"A multi-storeyed building, which was in a dilapidated condition, was demolished in the south zone after the visual survey," said Brajesh Singh, EDMC additional commissioner (finance). That said, no advisory or notice was issued following the survey even though 71 people were killed in a building collapse at Lalita Park as recently as 2010. TOI visited the area to find several buildings with visible cracks and concrete peeling off the walls.
Just 100 metres from the spot where tragedy had stuck seven years ago, this correspondent came across a five-storeyed building in utter disrepair. "In most of these buildings, owners don't reside. Poor migrant labourers, who do odd jobs for a living, stay on rent there. For their greed, the owners have put several lives at risk," said Sushil Kumar, secretary of Lalita Park RWA.
B S Vohra, president, East Delhi RWAs Joint Front, said additional floors had been added to many buildings. "Most houses, especially those close to the river bank, were constructed in violation of safety norms," he said. "The construction takes place under the watch of civic body officials and police. Why don't they take action?" Vohra asked.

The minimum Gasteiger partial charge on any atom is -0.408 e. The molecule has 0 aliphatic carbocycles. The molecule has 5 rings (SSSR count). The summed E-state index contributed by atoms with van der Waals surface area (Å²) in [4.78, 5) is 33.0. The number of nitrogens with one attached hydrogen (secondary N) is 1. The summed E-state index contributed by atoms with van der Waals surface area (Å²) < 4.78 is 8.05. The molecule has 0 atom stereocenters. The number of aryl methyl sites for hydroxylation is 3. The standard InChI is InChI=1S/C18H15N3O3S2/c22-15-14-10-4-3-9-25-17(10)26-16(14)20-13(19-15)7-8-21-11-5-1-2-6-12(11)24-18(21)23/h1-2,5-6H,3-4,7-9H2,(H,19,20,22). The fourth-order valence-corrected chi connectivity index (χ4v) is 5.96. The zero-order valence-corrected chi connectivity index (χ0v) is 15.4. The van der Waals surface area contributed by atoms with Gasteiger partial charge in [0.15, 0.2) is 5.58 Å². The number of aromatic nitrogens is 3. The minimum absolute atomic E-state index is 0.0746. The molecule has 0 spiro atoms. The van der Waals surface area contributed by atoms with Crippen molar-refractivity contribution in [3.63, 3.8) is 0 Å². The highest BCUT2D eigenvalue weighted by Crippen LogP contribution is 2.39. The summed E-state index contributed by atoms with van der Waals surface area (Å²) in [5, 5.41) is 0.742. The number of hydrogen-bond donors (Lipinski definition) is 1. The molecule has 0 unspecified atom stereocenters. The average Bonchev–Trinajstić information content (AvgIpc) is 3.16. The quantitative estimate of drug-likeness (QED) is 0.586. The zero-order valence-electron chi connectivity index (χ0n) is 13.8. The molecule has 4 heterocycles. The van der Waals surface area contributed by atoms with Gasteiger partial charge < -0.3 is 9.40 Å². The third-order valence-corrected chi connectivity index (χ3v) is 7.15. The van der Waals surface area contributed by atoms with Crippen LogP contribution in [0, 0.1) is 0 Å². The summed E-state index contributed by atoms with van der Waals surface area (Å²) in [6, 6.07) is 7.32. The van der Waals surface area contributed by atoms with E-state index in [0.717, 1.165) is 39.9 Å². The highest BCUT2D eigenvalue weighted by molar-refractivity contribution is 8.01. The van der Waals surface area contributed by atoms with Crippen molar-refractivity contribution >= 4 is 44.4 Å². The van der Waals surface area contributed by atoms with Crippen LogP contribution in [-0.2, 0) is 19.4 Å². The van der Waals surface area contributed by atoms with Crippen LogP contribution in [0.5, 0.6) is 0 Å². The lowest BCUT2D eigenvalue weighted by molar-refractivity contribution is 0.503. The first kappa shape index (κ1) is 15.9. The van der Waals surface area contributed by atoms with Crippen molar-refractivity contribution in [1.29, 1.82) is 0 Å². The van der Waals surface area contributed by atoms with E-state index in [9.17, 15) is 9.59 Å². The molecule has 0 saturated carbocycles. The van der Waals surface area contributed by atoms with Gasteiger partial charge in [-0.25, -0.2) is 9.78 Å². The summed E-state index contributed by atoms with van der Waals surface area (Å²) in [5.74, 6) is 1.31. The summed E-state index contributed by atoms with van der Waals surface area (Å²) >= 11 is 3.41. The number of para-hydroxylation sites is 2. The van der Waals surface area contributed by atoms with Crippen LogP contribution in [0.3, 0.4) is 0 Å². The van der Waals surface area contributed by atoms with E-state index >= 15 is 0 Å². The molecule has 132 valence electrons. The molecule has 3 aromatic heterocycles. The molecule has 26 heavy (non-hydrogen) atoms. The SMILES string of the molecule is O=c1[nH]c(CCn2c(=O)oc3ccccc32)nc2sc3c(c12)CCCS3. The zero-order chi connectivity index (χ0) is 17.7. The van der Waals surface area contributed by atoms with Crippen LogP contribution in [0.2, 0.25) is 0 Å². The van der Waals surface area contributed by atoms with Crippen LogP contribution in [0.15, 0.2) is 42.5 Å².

An EDMC official said over 80% buildings had been constructed without building plan approval.
Standard building norms set by EDMC allow only first-floor construction on less than 32-yard plots, but most such buildings have more than three floors - the narrow base gives them a weak foundation. The civic body blames a huge shortage of staff in its building department for failure to act.
Bipin Bihari Singh, EDMC deputy mayor, said: "We will run a special campaign to inspect buildings. For the safety of the people, it is necessary that weak and dilapidated buildings are identified.”
Information Source: The Times of India